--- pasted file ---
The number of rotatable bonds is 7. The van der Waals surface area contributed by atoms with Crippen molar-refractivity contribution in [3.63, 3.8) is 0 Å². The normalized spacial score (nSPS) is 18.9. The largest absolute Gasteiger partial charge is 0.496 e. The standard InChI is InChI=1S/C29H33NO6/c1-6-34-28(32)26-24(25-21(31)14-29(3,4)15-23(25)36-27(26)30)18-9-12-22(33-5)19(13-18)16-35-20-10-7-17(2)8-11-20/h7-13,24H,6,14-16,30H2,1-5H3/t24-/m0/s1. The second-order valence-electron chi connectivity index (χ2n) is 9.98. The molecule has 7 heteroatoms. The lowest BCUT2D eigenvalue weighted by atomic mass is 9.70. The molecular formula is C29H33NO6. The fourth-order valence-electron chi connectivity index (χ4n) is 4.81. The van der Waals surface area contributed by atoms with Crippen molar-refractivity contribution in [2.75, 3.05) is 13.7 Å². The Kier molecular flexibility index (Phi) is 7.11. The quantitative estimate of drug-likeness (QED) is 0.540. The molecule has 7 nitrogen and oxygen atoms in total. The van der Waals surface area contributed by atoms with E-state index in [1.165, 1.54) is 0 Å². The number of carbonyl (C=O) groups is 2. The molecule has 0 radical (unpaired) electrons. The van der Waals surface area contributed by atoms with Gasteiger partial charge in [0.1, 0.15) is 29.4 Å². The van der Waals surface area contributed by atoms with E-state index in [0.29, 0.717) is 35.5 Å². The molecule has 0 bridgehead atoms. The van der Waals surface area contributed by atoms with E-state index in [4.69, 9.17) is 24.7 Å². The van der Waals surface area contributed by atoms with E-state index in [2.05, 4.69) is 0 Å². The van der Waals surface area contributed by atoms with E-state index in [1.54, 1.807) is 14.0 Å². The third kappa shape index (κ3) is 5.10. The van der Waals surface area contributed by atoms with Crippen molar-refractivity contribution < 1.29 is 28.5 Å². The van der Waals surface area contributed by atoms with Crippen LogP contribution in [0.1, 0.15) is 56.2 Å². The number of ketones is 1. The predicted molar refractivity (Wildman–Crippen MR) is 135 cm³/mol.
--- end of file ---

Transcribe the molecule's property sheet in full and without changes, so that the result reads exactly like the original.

The number of rotatable bonds is 7. The van der Waals surface area contributed by atoms with Crippen molar-refractivity contribution in [3.63, 3.8) is 0 Å². The normalized spacial score (nSPS) is 18.9. The largest absolute Gasteiger partial charge is 0.496 e. The standard InChI is InChI=1S/C29H33NO6/c1-6-34-28(32)26-24(25-21(31)14-29(3,4)15-23(25)36-27(26)30)18-9-12-22(33-5)19(13-18)16-35-20-10-7-17(2)8-11-20/h7-13,24H,6,14-16,30H2,1-5H3/t24-/m0/s1. The second-order valence-electron chi connectivity index (χ2n) is 9.98. The molecule has 7 heteroatoms. The lowest BCUT2D eigenvalue weighted by atomic mass is 9.70. The molecular formula is C29H33NO6. The fourth-order valence-electron chi connectivity index (χ4n) is 4.81. The van der Waals surface area contributed by atoms with Crippen molar-refractivity contribution in [2.75, 3.05) is 13.7 Å². The Kier molecular flexibility index (Phi) is 7.11. The quantitative estimate of drug-likeness (QED) is 0.540. The molecule has 7 nitrogen and oxygen atoms in total. The van der Waals surface area contributed by atoms with E-state index in [1.165, 1.54) is 0 Å². The number of carbonyl (C=O) groups is 2. The molecule has 0 radical (unpaired) electrons. The van der Waals surface area contributed by atoms with Gasteiger partial charge in [0.1, 0.15) is 29.4 Å². The van der Waals surface area contributed by atoms with E-state index in [0.29, 0.717) is 35.5 Å². The molecule has 0 bridgehead atoms. The van der Waals surface area contributed by atoms with E-state index in [4.69, 9.17) is 24.7 Å². The van der Waals surface area contributed by atoms with E-state index in [2.05, 4.69) is 0 Å². The van der Waals surface area contributed by atoms with E-state index in [1.54, 1.807) is 14.0 Å². The third kappa shape index (κ3) is 5.10. The van der Waals surface area contributed by atoms with Crippen molar-refractivity contribution < 1.29 is 28.5 Å². The van der Waals surface area contributed by atoms with Crippen LogP contribution in [0.1, 0.15) is 56.2 Å². The number of ketones is 1. The predicted molar refractivity (Wildman–Crippen MR) is 135 cm³/mol.